ordinance passed by the oitv in 1899, ac
cepting all streets theretofore dedicated,
but there was no evidence that these
so-called streets were ever opened or
traveled as streets by the publio. It is
very clear that the power of attorney
from tbe owner of the property to Laz
zarevich to sell certain designated por
tions of his tract, did not authorize him
to dedicate any portion of it to the pub
lic, in other words, to give it away,
and had no authority to to make or tile
the map in question for tbat purpose.
Besides, 15 years before tbe ordinance
passed by the city accepting streets,
and before the so-called streets weru
opened or used by the publio, the owner
of the property sold the portion already
mentioned, iv a body, and thereby to
tbat extent withdrew any offer to dedi
cate, if any such had been made.
Tbe platting of property by the
owner thereof into lots, with streets de
liuated en the map and filing the same
only amounts to an offer to dedicate the
streets.
In order to constitute a dedication
which can be taken advantage of by the
public authorities ol the city, tbe offer
of dedication must have been acoepted
by suoh authorities, either by use or
by some formal act of acceptance.
Haywood vs. Manzer, 70 Cal. 476; Peo
ple vs. Reid, 81 Cal. 77; Oity of F.ureka
vs. Croghan, 81 Cal. 524; Scbmitt vs.
San Francisco. 100 Cal. 302. And at auy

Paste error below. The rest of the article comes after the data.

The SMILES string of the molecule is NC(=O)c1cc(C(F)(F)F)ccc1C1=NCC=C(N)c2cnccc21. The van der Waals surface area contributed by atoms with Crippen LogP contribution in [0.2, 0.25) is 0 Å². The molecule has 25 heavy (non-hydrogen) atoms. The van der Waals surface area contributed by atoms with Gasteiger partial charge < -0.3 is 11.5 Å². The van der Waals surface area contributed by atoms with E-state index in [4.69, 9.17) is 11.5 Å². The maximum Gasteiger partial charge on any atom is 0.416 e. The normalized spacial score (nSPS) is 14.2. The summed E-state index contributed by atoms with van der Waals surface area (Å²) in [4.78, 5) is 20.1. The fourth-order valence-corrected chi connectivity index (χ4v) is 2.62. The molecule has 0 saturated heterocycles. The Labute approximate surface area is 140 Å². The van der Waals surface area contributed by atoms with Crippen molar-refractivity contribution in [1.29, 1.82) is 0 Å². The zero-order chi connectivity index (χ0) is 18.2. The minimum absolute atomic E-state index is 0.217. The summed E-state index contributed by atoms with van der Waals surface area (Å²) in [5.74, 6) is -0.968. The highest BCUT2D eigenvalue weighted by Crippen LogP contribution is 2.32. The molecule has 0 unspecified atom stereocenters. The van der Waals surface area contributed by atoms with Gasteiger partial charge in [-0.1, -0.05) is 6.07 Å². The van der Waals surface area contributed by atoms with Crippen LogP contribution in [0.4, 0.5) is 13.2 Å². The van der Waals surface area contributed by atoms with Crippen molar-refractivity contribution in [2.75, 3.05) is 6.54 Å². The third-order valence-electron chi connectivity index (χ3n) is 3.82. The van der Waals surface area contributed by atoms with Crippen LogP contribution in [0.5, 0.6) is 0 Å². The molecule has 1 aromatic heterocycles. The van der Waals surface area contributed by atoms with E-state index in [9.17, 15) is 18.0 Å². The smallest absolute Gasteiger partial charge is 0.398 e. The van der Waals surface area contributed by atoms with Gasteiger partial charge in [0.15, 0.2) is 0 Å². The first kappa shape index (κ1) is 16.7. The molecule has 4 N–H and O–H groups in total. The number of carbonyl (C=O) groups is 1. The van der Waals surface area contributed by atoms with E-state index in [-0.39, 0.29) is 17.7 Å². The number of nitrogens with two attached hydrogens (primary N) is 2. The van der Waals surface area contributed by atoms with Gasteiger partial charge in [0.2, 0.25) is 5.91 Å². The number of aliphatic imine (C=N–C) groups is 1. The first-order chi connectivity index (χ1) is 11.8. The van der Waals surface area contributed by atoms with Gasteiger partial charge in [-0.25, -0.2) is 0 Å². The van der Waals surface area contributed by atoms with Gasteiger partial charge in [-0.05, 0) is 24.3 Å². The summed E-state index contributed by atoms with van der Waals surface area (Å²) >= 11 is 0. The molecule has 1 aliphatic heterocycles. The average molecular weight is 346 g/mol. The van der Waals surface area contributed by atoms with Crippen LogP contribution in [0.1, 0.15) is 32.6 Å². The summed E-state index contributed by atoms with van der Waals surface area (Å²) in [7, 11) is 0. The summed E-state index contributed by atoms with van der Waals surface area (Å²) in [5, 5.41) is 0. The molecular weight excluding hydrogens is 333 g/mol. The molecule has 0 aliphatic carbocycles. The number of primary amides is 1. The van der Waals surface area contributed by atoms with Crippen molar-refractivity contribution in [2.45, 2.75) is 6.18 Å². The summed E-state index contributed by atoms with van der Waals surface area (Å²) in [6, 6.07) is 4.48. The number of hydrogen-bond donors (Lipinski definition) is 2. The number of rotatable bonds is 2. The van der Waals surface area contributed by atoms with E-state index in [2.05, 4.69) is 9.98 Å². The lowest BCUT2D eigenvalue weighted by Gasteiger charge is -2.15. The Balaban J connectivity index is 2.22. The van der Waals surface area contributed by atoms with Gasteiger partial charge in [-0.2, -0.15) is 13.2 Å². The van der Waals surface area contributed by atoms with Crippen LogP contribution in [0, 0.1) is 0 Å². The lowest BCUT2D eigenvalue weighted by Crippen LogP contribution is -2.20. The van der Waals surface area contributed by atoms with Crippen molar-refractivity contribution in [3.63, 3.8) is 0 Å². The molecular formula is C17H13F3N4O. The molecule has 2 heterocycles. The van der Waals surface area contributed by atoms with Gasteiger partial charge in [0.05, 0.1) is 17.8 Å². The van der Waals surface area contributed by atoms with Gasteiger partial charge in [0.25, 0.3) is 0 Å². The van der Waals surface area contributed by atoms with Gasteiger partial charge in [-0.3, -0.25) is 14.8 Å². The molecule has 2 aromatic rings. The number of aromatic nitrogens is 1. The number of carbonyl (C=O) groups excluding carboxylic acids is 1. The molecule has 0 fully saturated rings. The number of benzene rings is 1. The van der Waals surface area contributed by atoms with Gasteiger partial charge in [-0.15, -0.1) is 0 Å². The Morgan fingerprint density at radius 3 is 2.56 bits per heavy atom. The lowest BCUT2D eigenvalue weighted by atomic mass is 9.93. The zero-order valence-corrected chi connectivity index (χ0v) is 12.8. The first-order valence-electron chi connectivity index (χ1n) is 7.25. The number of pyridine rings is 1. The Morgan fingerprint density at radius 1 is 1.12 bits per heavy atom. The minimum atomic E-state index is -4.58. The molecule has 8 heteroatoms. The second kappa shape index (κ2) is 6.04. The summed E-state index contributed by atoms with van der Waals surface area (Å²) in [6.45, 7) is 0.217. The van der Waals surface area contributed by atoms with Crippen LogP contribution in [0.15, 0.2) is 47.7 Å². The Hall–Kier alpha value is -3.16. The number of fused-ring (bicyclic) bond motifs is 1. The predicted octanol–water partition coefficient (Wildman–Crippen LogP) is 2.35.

time before acceptance of the property
so offered to be dedicated, either by
formal act or by user, nn the pert o! the
public for a sufficient length oi time,
the offer may be revoked by the owner
and the subsequent conveyance oi tbe
land or auy portion of it so offered, be
fore any acceptance an the part of the
public, amounts to a revocation. Peo
ple vb. Reid, City of Eureka vs. Crog
han, Scbmitt vs. San Francisco; People
vs. Dreher, 101 Cal. 271. Aa shown,
there was no acceptance on the part of
the public by user and the formal ac
ceptance was some 14 years after the
conveyance by Lopez to Oxarart of a
portion of the premises covered by the
Moore & Kelleher map in a body by
metes and bounds.
Therefore, il any offer to dedicate bad
been legally made on the part of Lopez,
tbe owner of the property, the subse
quent sale to Oxarart, as stated, before
any acceptance on the part of tbe public,
worked, a revocation to that extent, and
Hollenbeck and the plaintiff, bit suc
cessor, took tbe property embraced in
tbe deed to Oxarart clear of any ease
ment on the part of tbe public.
It results, therefore, that the premises
in question have not been dedicated to
the public use as streets, and the plain
tiff is entitled to n dectee quieting bia
title and lor injunction against disturb
ing the soil of tbe same on the part of
the city, and it is so ordered.
There ia nothing; so stylish in dress as